We are KPWHRI scientists whose research is dedicated to improving health care. We also have a special perspective because of our recent personal experiences with the health care system. In 2017, Dori had a double lung transplant and recuperated in the hospital and at home for a few months. The same year, Karen, who has two children, became her husband’s caregiver after he had what his cardiologist called “the Super Bowl of cardiac surgeries.” Our research team members Heidi Berthoud and Sarah Evers also have personal experiences with health care. Heidi had two abdominal surgeries for endometriosis, a complicated and poorly researched disease that affects 1 in 10 women, and in Sarah’s mid-20s, she was the caregiver of her fiancé, who passed away from a rare cancer.
We’re all grateful for our health now and glad to be back to work. But we realized that we have a new perspective on health care research, as people in our 30s and 40s who have been patients and caregivers. We all emphasize patient perspectives in our research: Karen studies cancer, Dori focuses on behavior change around physical activity, and Heidi and Sarah have years of experience in patient engagement and patient-centered care.
As we spoke to each other and with others at KPWHRI, we realized that as scientists, we’re taught to be objective — yet our experiences can’t help but inspire our work. We also recognized how little support younger adult patients and their caregivers have, especially when dealing with complicated medical conditions. Since few people in their existing social networks have handled complex illness, young adult patients and caregivers may feel isolated and have difficulty finding people who have had similar experiences. For these reasons, many on our team turned to online resources to find others in our positions.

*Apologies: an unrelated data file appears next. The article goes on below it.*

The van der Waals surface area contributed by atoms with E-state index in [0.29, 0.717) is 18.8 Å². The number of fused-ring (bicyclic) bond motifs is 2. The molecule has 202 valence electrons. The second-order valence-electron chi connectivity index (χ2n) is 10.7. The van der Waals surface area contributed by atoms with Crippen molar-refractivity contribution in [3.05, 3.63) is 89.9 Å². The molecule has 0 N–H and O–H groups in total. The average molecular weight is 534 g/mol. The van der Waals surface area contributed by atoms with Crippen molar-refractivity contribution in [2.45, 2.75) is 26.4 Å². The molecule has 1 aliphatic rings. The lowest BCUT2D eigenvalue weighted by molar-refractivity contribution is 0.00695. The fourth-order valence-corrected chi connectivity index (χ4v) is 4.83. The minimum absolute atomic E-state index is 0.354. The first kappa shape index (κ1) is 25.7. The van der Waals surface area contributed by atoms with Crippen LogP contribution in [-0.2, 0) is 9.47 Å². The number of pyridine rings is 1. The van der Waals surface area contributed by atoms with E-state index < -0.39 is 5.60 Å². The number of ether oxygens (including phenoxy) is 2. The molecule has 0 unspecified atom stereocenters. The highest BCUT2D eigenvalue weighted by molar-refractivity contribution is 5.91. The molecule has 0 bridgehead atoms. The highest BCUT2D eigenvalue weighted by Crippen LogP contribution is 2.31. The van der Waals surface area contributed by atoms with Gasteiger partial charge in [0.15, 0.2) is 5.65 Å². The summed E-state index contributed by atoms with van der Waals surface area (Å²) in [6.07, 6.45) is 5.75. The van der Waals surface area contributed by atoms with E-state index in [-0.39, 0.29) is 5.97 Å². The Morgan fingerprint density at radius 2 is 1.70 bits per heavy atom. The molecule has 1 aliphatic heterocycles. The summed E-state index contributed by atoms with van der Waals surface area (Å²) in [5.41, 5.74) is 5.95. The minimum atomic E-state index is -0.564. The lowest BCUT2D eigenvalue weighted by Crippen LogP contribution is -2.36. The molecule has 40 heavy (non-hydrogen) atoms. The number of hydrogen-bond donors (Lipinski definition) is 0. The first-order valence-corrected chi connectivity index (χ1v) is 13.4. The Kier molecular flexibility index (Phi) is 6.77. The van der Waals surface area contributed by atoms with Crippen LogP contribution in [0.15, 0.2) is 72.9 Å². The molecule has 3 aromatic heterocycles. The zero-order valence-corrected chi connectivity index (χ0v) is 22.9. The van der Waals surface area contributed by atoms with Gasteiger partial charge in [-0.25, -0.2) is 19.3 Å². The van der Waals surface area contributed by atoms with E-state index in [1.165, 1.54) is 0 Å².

We now lead a team supported by the KPWHRI Development Fund that is laying the foundation for a study on the needs of young adult patients and caregivers. We are guided by an advisory group of KPWHRI investigators who have experiences similar to ours as patients with complex medical conditions or caregivers. This summer, we will survey and later interview Kaiser Permanente Washington members who are young adults and have a complicated medical condition or support someone who does. We also plan to survey and interview physicians for their perspectives. We’re especially interested in hearing about experiences with peer support — how young adults are using it, which types of support they prefer, and the role of their care team in helping with online peer support sources.
Peer support is an early focus of our project because evidence shows it has value for providing knowledge, confidence, and motivation toward positive quality of life. We also personally understand the worth of peer support. As helpful as clinical teams are, they have limited time and often no lived experience with a particular medical condition, especially if it is rare. Our goal is to make it easier for young adult patients and caregivers to get connected to quality clinical and emotional support.
Our project launches this week. Our study team is mailing letters to Kaiser Permanente Washington members aged 25 to 45 years who have agreed to be contacted about research. If you receive a letter or email, please consider participating if our study is appropriate for you.
We’re excited about this project, which integrates our professional interests and personal experiences. Please follow along. As we learn, we’ll post updates on social media (@DoriRosenberg, @WernliKarenJ, @heidiberthoud) and may post again to this blog.
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